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Morocco's Green Makeover For 600 Mosques

Six-hundred greener mosques are going to be created in Morocco by March 2019. Greening Morocco In a national awareness-raising plan, h...

Six-hundred greener mosques are going to be created in Morocco by March 2019.

Greening Morocco
In a national awareness-raising plan, hundreds of Moroccan mosques will be fitted with solar energy systems by the government to get people more conscious of using cleaner energy.

According to the scheme, these mosques will be refitted with LED lighting installations to reduce their electric use. Solar powered thermal water heaters will also cut back water usage and electricity bills by 40%, and a photovoltaic system will harness solar energy to create a renewable power source.

This green makeover is already set for 100 mosques by the end of 2016-17 for the more populated areas of Fez, Casablanca, Rabat and Marrakesh. Moving quickly onto smaller towns, the initiative will eventually grow to cover the 15,000 state-funded mosques around Morocco (representing 30% of all mosques), creating a strong connection in this north African country.

Who's Paying For It?
This plan originated from a collaboration in 2014 between Moroccan institutions and a Germany company called GIZ. The Ministry of Islamic Affairs in Morocco has the blueprint to this scheme, paying 70% of the initial costs - with GIZ as the main partner, it is estimated that the first round of contracts will create 130 jobs.

Why Mosques?
This ambitious plan is to wean people off of imported fuel and turn to energy efficient technology and renewable energy. With the help of imams and teachers, mosques will be used to demonstrate to people that they can apply what they've learned there, to reduce their energy bill at home.

According to the International Energy Agency‌ over 90% of Morocco's energy comes from abroad. The goal is to encourage households and industry to eventually increase their electricity generating capacity from renewables to 42% by 2020.

"Mosques are not a big consumer of electricity: there is some lighting, some water heating. What we want to do is inform people," Said Mouline, director of the National Agency for the Development of Renewable Energy and Energy Efficiency, told CNN.

In a country where religious devotees are a majority, what better for environmental change than to start with a place of worship?

LED lights, solar water heaters and solar panels were installed in the Koutoubia mosque in Marrakesh.
Making Muslims Save Energy
Morocco's environment minister, Hakima el-Haité, said that Islam could make a powerful contribution to the clean energy debate:
“It is very important for Muslim countries to come back to their traditions and remind people that we are miniscule as humans before the importance of the earth,” Hakima  said. “We need to protect it, and to save humankind in the process.” (CNN)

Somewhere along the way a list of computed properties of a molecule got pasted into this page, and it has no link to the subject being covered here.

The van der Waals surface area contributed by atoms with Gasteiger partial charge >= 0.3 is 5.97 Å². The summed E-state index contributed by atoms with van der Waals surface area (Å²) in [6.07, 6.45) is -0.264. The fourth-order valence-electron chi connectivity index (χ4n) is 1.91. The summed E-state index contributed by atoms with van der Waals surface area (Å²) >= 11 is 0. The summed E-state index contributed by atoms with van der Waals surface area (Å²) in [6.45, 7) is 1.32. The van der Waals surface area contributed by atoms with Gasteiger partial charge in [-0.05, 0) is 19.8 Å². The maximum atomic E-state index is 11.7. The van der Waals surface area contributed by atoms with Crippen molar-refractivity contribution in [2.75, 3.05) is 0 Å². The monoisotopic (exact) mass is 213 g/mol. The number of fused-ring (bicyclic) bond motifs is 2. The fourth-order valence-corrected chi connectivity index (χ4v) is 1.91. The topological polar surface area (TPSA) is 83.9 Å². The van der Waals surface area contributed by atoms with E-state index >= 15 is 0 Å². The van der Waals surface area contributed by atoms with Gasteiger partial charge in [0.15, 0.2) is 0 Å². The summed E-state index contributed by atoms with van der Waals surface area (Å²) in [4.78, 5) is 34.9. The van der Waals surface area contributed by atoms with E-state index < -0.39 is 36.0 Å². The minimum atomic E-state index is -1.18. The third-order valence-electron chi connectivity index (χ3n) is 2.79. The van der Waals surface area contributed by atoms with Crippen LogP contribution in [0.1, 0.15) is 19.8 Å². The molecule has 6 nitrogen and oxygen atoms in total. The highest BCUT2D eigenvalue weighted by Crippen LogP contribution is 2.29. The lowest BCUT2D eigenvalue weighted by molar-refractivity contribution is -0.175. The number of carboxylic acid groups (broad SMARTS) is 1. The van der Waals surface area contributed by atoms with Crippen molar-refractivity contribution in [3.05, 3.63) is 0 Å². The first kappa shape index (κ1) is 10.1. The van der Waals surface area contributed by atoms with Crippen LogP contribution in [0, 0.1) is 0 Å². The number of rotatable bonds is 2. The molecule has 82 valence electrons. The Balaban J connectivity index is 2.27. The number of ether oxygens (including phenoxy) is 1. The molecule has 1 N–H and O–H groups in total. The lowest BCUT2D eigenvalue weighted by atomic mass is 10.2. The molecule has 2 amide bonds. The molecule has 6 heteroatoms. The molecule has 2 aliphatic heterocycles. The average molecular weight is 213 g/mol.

Jan-Christophe Kuntze, the project’s chief, said:
“We want to raise awareness and mosques are important centres of social life in Morocco. They are a place where people exchange views about all kinds of issues including, hopefully, why renewables and energy efficiency might be a good idea.” (The Guardian, 2016)


Another financial benefit to this initiative is the vast jobs created; over 8,000 Moroccans train as electricians each year and the government is hoping that thee demand for this work will spread across the country (CNNMoney).

Morocco's As-Sounna mosque in Rabat has installed energy efficient technology to slash its energy bill by more than 80%, saving $7000 annually. A shining example of potential achievements.

But Kuntze stressed that Germany was offering technological support, rather than financial opportunities for its own industries. “The good thing about this project is that the Moroccan government came up with the idea themselves. It is something new... and it has not been tried anywhere else before.”

What About Women?
The plan has broken new ground for gender equality in Morocco too. Many female clerics have been involved in the project, as well as imams. As more women are represented, they will be given a bigger platform to discuss their needs and ideas for an inclusive green mosque.

El Haité believes that religion can, therefore, offer new ways to expand that conversation.
"In the world, 85 percent of people declare to belong to a faith, which means that 85 percent of the population has a chance to hear about this global transformation when attending services, giving us a great tool of awareness over the issue of climate change." (CNN
Sources
+ The Guardian
+ CNN Money, CNN (2016)

Images
Koutoubia mosque (flickr)
+ As-Sounna moque

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